On November 15, 2001 one of the defendants moved to expunge Myron’s direct testimony.  The Dela Cruzes for their part moved to dismiss the case for failure of the Estate to prosecute it.  On March 13, 2002 the RTC issued an order, denying the two motions based on the ground that the Estate had no control of the circumstances that caused the delay in the case.

On December 3, 2003 the Estate asked leave of court to file its formal offer of exhibits.  On December 5, 2003 the Dela Cruzes filed a motion to strike out Myron’s testimony on the ground of failure to cross-examine him.  Meanwhile, the Estate filed its formal offer of evidence.

In a March 4, 2005 Order,[2][2] the RTC granted the Dela Cruzes’ motion to strike out Myron’s testimony on the ground that, due to the Estate’s fault, such testimony was never completed, depriving the defendants of the opportunity to cross-examine him.  Because the RTC denied the Estate’s motion for reconsideration,[3][3] it filed a special civil action of certiorari and mandamus before the Court of Appeals (CA) in CA-G.R. SP 91074, assailing the March 4, 2005 Order.  Meanwhile, on August 16, 2005 the RTC admitted the Dela Cruzes’ demurrer to evidence.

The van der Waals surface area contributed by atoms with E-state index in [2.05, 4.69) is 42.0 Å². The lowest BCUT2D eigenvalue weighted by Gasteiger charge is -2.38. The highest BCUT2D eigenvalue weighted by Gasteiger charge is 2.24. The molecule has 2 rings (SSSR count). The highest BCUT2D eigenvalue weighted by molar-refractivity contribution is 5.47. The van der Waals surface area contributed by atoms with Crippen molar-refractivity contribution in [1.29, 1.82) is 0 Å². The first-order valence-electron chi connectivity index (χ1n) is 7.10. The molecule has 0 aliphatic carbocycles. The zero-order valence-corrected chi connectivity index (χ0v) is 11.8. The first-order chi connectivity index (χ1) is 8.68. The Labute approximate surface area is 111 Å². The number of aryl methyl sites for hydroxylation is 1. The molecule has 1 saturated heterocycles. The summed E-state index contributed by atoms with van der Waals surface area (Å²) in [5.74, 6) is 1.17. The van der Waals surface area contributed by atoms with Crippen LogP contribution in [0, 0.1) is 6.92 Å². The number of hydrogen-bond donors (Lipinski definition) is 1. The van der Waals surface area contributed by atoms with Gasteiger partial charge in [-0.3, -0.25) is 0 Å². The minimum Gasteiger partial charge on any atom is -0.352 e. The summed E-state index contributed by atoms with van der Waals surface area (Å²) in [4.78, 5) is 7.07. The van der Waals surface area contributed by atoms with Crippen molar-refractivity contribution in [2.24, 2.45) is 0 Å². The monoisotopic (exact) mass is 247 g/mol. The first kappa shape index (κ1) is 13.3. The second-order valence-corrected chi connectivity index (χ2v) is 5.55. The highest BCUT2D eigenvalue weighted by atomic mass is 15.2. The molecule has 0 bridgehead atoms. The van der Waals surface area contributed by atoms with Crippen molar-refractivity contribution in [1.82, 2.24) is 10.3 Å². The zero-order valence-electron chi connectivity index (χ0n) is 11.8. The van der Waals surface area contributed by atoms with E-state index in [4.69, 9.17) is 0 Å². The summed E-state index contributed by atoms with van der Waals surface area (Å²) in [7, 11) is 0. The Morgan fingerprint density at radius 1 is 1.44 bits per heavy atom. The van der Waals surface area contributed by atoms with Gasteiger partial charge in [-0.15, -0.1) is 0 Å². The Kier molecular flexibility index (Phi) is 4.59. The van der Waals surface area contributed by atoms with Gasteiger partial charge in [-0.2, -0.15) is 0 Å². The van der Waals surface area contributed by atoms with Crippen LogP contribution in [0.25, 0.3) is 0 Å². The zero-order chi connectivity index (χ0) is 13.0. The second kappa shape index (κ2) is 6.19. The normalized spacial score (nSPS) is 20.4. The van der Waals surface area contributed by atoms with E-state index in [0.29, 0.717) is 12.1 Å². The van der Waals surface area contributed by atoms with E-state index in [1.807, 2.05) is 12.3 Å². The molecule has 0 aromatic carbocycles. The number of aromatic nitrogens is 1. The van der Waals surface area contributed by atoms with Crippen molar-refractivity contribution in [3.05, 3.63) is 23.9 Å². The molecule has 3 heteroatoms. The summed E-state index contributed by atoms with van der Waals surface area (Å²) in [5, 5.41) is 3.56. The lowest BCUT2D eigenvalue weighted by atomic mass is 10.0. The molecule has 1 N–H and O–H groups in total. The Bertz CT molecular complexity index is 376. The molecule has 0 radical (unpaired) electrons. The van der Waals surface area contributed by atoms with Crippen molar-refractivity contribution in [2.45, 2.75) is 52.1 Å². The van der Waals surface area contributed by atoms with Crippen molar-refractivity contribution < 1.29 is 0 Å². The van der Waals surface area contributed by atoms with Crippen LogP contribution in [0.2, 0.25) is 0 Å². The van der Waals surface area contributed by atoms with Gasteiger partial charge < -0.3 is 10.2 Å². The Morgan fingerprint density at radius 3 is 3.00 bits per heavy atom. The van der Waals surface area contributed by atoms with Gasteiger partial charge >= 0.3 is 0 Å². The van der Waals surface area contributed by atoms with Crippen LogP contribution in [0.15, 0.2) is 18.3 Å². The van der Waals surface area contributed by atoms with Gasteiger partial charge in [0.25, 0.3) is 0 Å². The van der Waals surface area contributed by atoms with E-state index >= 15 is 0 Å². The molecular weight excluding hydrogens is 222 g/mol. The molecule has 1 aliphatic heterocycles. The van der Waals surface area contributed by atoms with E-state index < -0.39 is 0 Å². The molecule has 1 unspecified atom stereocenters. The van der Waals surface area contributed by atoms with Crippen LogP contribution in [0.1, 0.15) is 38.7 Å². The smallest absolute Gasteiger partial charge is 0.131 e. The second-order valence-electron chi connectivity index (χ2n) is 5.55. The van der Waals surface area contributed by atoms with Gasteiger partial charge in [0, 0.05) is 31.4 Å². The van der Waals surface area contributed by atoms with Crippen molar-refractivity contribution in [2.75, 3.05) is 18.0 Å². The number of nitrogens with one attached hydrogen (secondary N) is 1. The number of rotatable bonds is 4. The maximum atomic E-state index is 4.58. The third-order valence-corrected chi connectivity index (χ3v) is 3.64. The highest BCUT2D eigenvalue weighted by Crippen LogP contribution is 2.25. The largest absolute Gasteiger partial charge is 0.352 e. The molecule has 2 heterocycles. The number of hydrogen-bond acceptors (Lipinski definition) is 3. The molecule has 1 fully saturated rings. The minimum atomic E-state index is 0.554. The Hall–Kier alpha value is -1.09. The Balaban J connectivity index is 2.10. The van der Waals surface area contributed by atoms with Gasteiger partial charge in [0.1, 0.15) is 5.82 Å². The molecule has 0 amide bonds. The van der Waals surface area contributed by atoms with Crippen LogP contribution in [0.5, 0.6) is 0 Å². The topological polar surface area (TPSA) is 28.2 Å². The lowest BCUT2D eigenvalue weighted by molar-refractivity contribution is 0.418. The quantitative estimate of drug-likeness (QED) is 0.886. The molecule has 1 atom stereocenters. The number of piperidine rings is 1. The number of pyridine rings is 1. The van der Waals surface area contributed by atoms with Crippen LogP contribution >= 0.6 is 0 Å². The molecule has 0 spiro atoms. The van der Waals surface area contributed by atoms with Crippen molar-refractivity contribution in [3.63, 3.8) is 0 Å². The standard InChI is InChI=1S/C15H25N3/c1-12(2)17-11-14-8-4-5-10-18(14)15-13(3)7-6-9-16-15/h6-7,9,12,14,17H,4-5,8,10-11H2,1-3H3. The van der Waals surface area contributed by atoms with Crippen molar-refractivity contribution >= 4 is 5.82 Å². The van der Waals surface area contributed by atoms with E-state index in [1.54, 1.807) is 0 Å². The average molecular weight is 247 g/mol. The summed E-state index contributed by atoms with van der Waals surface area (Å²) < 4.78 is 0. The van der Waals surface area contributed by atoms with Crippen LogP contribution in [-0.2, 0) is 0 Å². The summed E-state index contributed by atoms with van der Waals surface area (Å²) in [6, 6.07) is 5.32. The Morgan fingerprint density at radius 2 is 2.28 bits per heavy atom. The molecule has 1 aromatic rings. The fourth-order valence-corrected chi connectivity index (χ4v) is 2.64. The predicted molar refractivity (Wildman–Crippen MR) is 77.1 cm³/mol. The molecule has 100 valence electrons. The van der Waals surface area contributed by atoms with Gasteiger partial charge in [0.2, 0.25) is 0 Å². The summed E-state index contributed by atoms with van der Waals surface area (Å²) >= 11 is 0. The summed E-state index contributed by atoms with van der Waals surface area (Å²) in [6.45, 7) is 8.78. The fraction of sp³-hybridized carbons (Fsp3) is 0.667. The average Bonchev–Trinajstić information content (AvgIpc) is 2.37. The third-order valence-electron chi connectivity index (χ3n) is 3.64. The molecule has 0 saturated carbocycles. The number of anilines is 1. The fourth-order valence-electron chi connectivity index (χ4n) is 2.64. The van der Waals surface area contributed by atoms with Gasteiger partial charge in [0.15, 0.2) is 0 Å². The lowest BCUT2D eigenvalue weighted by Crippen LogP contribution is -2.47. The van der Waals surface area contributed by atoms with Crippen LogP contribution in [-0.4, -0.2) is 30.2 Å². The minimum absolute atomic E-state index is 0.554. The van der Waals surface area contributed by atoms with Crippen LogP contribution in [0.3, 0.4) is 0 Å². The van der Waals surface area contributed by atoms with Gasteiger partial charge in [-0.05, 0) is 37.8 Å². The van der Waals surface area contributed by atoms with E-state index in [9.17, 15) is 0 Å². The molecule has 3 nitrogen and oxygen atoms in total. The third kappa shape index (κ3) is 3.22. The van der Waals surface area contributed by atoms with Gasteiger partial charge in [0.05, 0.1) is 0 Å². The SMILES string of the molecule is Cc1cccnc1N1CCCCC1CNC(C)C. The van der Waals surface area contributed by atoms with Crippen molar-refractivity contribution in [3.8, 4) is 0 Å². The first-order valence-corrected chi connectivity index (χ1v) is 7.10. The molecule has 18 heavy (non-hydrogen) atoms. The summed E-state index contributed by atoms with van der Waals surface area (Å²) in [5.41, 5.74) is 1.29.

On July 25, 2008 the CA rendered a Decision,[4][4] granting the petition and setting aside the RTC’s order that struck out Myron’s testimony.  The CA denied the Dela Cruzes’ motion for reconsideration. 

Although the CA likewise set aside the RTC’s denial of the respondent’s documentary evidence and its admission of the Dela Cruzes’ demurrer, it held that the RTC may not be compelled by mandamus to admit the documentary exhibits in issue, since the matter of admitting them is discretionary upon it.  Because the CA declined to reconsider,[5][5]  the Dela Cruzes filed this petition for review, seeking reinstatement of the RTC’s Order dated March 4, 2005.

The Issue Presented

The key issue in this case is whether or not the CA erred in reinstating Myron’s testimony after the RTC ordered the same stricken out for depriving the defendants of the opportunity to cross-examine him.

The Courts Ruling